“ I want the Army to pay for dental school, but I don’t want to have to deploy.”

Posted: February 25, 2018 in Uncategorized
Tags: ,

About once a month I get an email from a dental student or pre-dental student who has read my blog and is interested in the Army HPSP scholarship. That’s great! But almost every single one is asking how they can get out of deploying if they come in the Army.

I’m really getting tired of writing the same emails to these students. So here it is:


It’s simple. There’s not much more to it than that. Don’t email me asking for ways to get out of deploying.

There’s a lot more to being an Army Dentist than deploying, and many never have to deploy. Deploying or not deploying doesn’t make you a good or bad soldier. But trying to avoid deploying makes you a dirtbag in my book.

The Army is not for everyone and that is okay. But if you take the scholarship and you come in the Army, then you have to accept what risks and responsibilities come along with being an Army Officer.

  1. GV Black says:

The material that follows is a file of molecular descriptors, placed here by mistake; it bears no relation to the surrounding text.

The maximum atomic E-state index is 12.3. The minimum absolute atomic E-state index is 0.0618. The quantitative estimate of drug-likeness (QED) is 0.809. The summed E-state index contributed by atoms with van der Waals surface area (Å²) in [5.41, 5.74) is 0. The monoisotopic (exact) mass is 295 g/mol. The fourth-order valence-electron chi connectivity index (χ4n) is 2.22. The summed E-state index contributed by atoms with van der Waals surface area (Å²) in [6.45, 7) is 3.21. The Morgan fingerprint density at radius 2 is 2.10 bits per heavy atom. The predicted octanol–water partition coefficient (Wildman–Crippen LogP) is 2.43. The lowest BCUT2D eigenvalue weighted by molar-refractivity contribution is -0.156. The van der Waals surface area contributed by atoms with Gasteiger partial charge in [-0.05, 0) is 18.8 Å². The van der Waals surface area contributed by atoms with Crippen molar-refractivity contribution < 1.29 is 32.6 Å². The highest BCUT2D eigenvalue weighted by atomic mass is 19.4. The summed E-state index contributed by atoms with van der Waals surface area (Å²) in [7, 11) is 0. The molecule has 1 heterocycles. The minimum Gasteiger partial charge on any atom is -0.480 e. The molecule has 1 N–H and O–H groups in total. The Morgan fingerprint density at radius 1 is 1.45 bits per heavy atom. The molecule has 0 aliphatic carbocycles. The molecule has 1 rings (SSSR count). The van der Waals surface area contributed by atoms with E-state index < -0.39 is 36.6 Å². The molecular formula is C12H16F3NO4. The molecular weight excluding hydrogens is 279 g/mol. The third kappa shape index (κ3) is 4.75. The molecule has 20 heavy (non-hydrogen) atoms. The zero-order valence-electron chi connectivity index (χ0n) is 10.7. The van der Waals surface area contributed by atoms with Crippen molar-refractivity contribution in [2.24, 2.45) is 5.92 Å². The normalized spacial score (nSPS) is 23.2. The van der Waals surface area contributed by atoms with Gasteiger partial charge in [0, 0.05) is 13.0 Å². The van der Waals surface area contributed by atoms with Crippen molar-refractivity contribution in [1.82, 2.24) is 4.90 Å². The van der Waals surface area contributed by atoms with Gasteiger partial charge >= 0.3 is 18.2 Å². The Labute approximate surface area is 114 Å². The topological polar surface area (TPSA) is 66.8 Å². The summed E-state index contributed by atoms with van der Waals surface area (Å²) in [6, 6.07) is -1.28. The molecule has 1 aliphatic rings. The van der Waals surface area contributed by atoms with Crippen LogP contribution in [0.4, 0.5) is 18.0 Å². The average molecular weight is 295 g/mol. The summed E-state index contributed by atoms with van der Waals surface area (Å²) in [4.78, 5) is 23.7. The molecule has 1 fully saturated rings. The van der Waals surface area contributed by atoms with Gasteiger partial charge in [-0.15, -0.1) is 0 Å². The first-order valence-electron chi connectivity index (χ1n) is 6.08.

On a whim I just searched “army dentist blog”. I read a lot of your posts about the army and doing dentistry in the corps and they are spot on. I’ve been in the army for nearly 6 years because I accepted a specialty through them and, aside from residency, the army has been a terrible experience. Yes, I am very grateful for the training I have received and the zero debit load I have, but I question a lot if it was worth my sanity and the life sacrificed in my late 20s to early 30s. The dental corps is the puppet of the medical corps and the medical corps is the puppet to the big army, which has increasingly gotten worse in recent years. There is zero concern for the patient and even less respect for the provider in today’s army. Families are mistreated and morale is at an all time low. I tell everyone I know not to join now. It’s all about being a lethal fighting force…yes, even dentists. It really is a sad state of affairs. I have deployed and done army schools trying to convince myself of the merit in the corps but alas all have fallen flat. It is a corps without a true sense of pride, led by leaders who see all the fallacies and yet try and cover it up…a true sleight of hand. The clinics are understaffed, under funded, under appreciated, and frankly a cesspool of low morale, laziness, and bitterness. Those who stay in are either too afraid, have put in too much time, or are too lazy to get out and try their skills in the private sector. Thus, the army dental corps is led not by the best but the most inefficient and indecisive. Yes there are good people in the corps, and no this is not a bash on them. This is a comment on a terrible system that crushes the soul of a provider, a system i cannot wait to escape in a few years.

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